Ukecaster
05-30-2018, 03:11 AM
https://m.youtube.com/watch?v=ydH4d6tTiCc

Spicysteve
05-30-2018, 05:26 AM
Good call Ukecaster! My thoughts exactly.:agree:

bariukish
05-30-2018, 05:54 AM
Wow! Some really good responses.. my conclusion I have not yet reached the stage where I can meaningfully use a banjolele... everyone seems like a pretty serious musician!
Thank you, it was good insight!

I'm definitely not a "Pretty serious musician" and I really enjoy my Duke 10. For me, it is the perfect voice for certain genre and songs. Tuned gcea and strummed with your regular uke strums, it sounds great with old Steven Foster songs, country "train" songs, and many of the Kingston Trio and Peter, Paul and Mary classics. The instrument adds an accent to many group sing alongs that is unmatched. Just let yourself go and have fun with it.

besley
05-30-2018, 06:22 AM
Well I have a Magic Fluke Tenor Firefly banjo uke, and I love it. The sound sure doesn't work for everything, but if someone calls a Stephen Foster song it can't be beat. Only thing I don't like is now I often feel the need to take both a regular uke and the banjo uke to a jam, which does get to be a bit much to carry.

JoeJazz2000
06-06-2018, 06:27 PM
I have a Concert Lanakai Banjo Uke, with resonator. I'm sure the open-backed soprano would have been too small for me. My tastes on ukulele tend to the 20s and 30s songs popular during the ukulele boom, so most of what I play sounds good on the banjo uke. I really enjoy Formby and wrote to the club in England for the method book. I learned some of the techniques and worked out a few of his solos, but to be honest, I haven't kept practicing and playing Formby style, so I'm rusty. The music is great fun to play and I recommend giving it a try. His techniques work fine on a wooden uke, so you can stick your toe in and decide on a banjo later. It didn't take me long. I had to have the banjo once I got into it.

SandChannel
06-07-2018, 06:31 AM
I don't own one, but I will someday! I think they are awesome.

jackj
06-08-2018, 10:17 AM
Claw-hammer all the way :music:

That's what I expected out of a banjo uke, but the one I bought, as well as the few others I've tried, don't do clawhammer in a way that suites my taste--just not enough sustain after the initial bark of the hammered string. I much prefer standard ukuleles for clawhammer.

Where banjo ukes excel, for me, is on jazzy, strummy, ragtimey, dixieland stuff. Needless to say: YMMV.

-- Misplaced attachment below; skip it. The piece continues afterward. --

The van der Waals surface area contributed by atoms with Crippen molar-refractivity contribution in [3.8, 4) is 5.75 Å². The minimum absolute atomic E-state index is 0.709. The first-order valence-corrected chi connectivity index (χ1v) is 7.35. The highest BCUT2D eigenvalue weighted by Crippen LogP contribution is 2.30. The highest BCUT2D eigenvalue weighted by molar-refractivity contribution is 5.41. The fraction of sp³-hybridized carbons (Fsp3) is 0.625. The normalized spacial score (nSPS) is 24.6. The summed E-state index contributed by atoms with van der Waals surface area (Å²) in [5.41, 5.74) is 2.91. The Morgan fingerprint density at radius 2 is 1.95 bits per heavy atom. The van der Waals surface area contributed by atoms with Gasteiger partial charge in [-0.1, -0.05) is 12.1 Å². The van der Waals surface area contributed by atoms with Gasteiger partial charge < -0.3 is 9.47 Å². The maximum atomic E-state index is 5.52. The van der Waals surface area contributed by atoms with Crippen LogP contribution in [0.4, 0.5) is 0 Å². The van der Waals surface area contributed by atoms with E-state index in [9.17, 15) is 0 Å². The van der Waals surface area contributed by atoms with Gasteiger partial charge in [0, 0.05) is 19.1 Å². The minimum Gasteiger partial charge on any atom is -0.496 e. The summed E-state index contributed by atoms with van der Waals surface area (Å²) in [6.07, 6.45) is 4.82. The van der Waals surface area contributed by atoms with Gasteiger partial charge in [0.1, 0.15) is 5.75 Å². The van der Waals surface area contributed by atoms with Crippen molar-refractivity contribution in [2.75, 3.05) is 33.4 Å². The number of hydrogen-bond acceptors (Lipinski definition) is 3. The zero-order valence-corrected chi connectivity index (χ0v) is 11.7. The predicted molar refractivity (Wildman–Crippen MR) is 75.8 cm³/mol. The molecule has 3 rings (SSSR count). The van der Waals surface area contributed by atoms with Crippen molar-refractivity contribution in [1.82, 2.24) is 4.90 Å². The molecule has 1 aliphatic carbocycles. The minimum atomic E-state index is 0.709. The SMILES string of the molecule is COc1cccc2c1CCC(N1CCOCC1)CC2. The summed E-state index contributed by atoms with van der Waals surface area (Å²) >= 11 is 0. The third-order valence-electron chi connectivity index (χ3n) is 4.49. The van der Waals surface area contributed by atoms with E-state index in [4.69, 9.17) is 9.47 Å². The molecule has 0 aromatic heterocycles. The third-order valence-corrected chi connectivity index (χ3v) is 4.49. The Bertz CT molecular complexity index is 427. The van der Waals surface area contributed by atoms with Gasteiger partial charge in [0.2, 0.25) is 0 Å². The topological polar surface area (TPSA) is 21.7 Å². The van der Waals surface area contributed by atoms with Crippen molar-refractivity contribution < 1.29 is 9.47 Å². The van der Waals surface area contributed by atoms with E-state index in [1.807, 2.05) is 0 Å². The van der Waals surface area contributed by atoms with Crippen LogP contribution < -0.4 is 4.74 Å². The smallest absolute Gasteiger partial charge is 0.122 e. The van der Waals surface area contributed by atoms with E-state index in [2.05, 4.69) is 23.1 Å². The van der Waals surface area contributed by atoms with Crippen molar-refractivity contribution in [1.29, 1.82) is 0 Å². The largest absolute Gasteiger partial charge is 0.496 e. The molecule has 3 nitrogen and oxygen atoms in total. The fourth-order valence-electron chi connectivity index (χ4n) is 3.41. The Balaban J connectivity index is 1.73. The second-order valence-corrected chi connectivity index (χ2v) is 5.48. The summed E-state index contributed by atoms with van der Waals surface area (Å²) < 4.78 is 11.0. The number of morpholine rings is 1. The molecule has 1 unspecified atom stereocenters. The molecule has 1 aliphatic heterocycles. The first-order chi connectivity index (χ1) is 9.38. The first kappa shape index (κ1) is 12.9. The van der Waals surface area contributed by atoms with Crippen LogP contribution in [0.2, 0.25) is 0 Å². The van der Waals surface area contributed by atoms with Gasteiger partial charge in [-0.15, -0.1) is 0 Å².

monica.h
06-08-2018, 05:48 PM
If you want it, it's worth the money.

With that said I personally opted to just get a banjo. A banjolele sounds cool and is fun to play (because a uke is fun to play) but IMO it's kind of an unnecessary mash-up. Get your banjo sounds from a banjo and your uke from a uke

RichM
06-08-2018, 06:09 PM
If you want it, it's worth the money.

With that said I personally opted to just get a banjo. A banjolele sounds cool and is fun to play (because a uke is fun to play) but IMO it's kind of an unnecessary mash-up. Get your banjo sounds from a banjo and your uke from a uke

I play both banjo and banjo uke. Honestly, folks, you don't really have to make a choice. Play what you want to play.

Swamp Yankee
06-09-2018, 03:01 AM
I played banjo before playing uke. At one point, I had 35 banjos .... now I have 3 in playing condition but the only one that I ever play is a 1920's "Own Make" 17 fret tenor that I've kept strung high G with nylguts for the past 12+ years so's I can play it as a uke.

Back in the days when I had BAS, any number of vintage banjo ukes passed through my hands but I never bonded with any of them because I found them too thin in tone. That is taken care of with the full size pot of the tenor... something which Deering seems to have figured out as well.

Papa Tom
06-09-2018, 03:51 PM
I was a drummer all my life and have always played the uke like a percussion instrument. The banjole is my most "percussive" uke, so I think I have the most fun with it.

That said, it rarely comes out except for Christmas time, when I play it almost exclusively. I love the joyous tone it brings to "Santa Claus Is Coming To Town," "Rudolph The Red-Nosed Reindeer," and all those non-religious Christmas songs.

Jerryc41
06-10-2018, 08:43 AM
Yesterday, I played my newly-acquired Firefly with my uke group, and I was very pleased with the sound. I'll definitely be playing that a lot.